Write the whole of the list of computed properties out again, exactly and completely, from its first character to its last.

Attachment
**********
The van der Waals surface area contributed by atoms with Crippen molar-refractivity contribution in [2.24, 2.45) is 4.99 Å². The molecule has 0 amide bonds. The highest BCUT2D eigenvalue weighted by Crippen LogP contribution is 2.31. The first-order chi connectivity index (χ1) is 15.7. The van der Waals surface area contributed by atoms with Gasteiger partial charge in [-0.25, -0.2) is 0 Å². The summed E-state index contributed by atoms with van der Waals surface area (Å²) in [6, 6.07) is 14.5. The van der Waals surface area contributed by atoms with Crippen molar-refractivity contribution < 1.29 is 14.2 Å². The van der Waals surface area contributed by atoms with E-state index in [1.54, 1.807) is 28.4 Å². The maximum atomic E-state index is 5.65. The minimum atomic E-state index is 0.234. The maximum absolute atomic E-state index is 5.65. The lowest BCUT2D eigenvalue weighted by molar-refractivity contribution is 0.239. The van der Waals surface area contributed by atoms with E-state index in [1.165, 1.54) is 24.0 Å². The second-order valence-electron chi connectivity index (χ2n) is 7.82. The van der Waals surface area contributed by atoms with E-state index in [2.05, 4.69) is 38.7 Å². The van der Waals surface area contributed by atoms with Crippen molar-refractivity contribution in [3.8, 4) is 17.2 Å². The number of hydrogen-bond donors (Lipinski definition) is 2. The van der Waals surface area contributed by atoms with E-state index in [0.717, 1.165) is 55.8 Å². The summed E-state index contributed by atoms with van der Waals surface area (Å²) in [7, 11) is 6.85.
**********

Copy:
The van der Waals surface area contributed by atoms with Crippen molar-refractivity contribution in [2.24, 2.45) is 4.99 Å². The molecule has 0 amide bonds. The highest BCUT2D eigenvalue weighted by Crippen LogP contribution is 2.31. The first-order chi connectivity index (χ1) is 15.7. The van der Waals surface area contributed by atoms with Gasteiger partial charge in [-0.25, -0.2) is 0 Å². The summed E-state index contributed by atoms with van der Waals surface area (Å²) in [6, 6.07) is 14.5. The van der Waals surface area contributed by atoms with Crippen molar-refractivity contribution < 1.29 is 14.2 Å². The van der Waals surface area contributed by atoms with E-state index in [1.54, 1.807) is 28.4 Å². The maximum atomic E-state index is 5.65. The minimum atomic E-state index is 0.234. The maximum absolute atomic E-state index is 5.65. The lowest BCUT2D eigenvalue weighted by molar-refractivity contribution is 0.239. The van der Waals surface area contributed by atoms with E-state index in [1.165, 1.54) is 24.0 Å². The second-order valence-electron chi connectivity index (χ2n) is 7.82. The van der Waals surface area contributed by atoms with E-state index in [2.05, 4.69) is 38.7 Å². The van der Waals surface area contributed by atoms with Crippen molar-refractivity contribution in [3.8, 4) is 17.2 Å². The number of hydrogen-bond donors (Lipinski definition) is 2. The van der Waals surface area contributed by atoms with E-state index in [0.717, 1.165) is 55.8 Å². The summed E-state index contributed by atoms with van der Waals surface area (Å²) in [7, 11) is 6.85.